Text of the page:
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Open Systems Architecture Understanding and Using Data Rights

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1 Open Systems Architecture Understanding and Using Data Rights
Better Buying Power DPAP/DP Contracting Training Session Nickolas H. Guertin, PE Director for Transformation DASN RDT&E

2 Crafting a Market Place Maturing the Defense Contracting Environment
Defining Our Future Risk-prudent competition Business Architectures that mirror Technical Architectures Constant battle rhythm of competition Level playing field Wider access to innovation How do we establish real acquisition choice?

3 Strategy for Achieving Beneficial Market Behavior
What to get what we want? Why competition? What about risk? How to reduce complexity? What makes competition real? How to level playing field? How to manage the competitive landscape? What we want: The best deal for the Navy and the Taxpayer Competition gets us the best deal. Competition forces the contractor to innovate at many levels, including price, offering, design, technology, and any other advantage he can offer. Competition at the module level is risk prudent, because it forces all to innovate and bring their best offerings. Reducing complexity: Decompose the system to loosely coupled, cohesive modules For competition to work, the incumbent(s) must feel that he can lose All players need to have an equal chance of winning before their skills and abilities are considered We must take action to put wording in our solicitations and contracts such that all can bid from the same knowledge base. To use the technical and programmatic data generated under government funds, our contracts must list the exact deliverables as CLINs, and the SOWs must show them as CDRLs. If we don’t, we can’t share the information We must Assert our rights and publish that data to level the playing field Government Shaped Business Market Dynamics

4 Technology-centric architecture Business-centric architectures

5 Market Entrance Barriers
Level Playing Fields

6 Transparency = Opportunity
Obscure Landscape Transparency = Opportunity Transparency reduces risk, increases reuse, and improves speed to the warfighter.

7 https://acc.dau.mil/bbp
Better Buying Power 2.0 Promoting Effective Competition for the Life Cycle This item is continued from BBP 1.0 and will focus on improving the Department’s early planning for open architectures and the successful execution of the plan to provide for open architectures and modular systems. This will include the development of a business model and associated intellectual property strategy (data rights planning) that can be implemented over the lifecycle of the product, starting while competition still exists. Enforce open system architectures and effectively manage technical data rights: https://acc.dau.mil/bbp 7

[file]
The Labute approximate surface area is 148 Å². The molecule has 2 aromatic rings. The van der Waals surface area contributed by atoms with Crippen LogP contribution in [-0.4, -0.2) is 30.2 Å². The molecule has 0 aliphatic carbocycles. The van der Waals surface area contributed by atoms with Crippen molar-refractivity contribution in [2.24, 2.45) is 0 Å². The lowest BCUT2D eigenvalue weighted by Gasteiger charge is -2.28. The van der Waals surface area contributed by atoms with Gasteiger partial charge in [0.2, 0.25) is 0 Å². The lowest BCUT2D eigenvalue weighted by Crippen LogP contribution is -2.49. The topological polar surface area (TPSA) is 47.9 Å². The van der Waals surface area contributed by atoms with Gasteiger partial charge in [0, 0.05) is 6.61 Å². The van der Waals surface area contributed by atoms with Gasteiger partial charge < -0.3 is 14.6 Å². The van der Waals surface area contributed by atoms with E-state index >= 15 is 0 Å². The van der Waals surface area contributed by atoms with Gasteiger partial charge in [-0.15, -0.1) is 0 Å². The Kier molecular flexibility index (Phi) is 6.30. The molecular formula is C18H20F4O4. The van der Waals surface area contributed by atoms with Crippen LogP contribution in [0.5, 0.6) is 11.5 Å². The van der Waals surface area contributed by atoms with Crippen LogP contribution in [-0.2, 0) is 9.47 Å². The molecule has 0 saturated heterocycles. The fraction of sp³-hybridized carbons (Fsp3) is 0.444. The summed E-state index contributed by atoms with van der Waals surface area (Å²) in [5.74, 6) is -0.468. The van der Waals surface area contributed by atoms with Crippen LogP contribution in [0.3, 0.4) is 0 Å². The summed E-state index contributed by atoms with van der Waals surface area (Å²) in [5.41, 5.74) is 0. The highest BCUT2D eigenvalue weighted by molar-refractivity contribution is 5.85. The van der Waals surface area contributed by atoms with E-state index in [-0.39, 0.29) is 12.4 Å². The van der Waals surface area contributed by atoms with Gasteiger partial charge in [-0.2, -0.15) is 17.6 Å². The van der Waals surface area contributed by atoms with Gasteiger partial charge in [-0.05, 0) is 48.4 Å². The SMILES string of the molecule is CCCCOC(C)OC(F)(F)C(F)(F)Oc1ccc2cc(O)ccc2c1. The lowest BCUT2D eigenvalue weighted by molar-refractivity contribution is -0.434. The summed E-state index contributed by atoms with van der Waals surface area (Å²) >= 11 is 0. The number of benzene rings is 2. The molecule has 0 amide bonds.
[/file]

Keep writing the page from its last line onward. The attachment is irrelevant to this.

8 We Need Innovation and Lower Price
“Better Buying Power 2.0 is a natural recognition of the fact that we can and must do more each and every year to get even better buying power and better value for the taxpayer and the warfighter.” November 2012 DEPSECDEF Dr. Ashton Carter Leadership Wants Enduring solutions Lower-cost methods for delivering capability Access to innovation Industry Has the Ability – Naval OA Report to Congress SEWIP UCS FACE A-RCI/SWFTS Industry is ready. The environment is set. Secretary Work discussed the coming of a New Golden Age for American Maritime Power … The nation will inevitably allocate the resources necessary to implement our strategic concept and organizational construct, as long as we articulate them and can back them up with tangible actions. Our destiny is, thus, in our own hands. Together we must update the Cooperative strategy for 21st Century Seapower to better refine our strategic concept, and then tirelessly explain how the combined capabilities of the Navy-Marine Corps team, the Coast Guard, Military Sealift Command, Maritime Administration, and Merchant Marine for a National Fleet with a broad range of capabilities and capacities absolutely vital to our national security. We must continue to make real our organizational construct, which envisions naval forces operating ashore; manned and unmanned platforms operating above, on, under, and from the sea; with enablers such as distributed sensor networks and durable data communication links, modular, adaptable payload bays, open-architecture combat systems, innovative payloads, network-enabled weapons, and flexible logistics systems – all operated by the finest sailors and Marines in our history. They fight as a single interconnected and cohesive team.

9 Consistent Contract Language
Many Different Voices Consistent Contract Language

10 Open Systems Architecture An Integrated Business and Technical Strategy
OSA merges technical architecture with open business model: OSA = Technical Architecture Open standards, published key interfaces, full design disclosure Modular, loosely coupled but highly cohesive OSA = Open Business Model Within Government: Transparency and leveraging of innovation across the Enterprise With Industry: Sharing risk, asset reuse and reducing total ownership costs Data Rights = License Rights for Technical Data and Computer Software Vendor Lock = Prevented from bringing in new players and exercising acquisition choices A Successful Open System Architecture can be: Added to Modified Replaced Removed - Supported --- by different vendors throughout the life cycle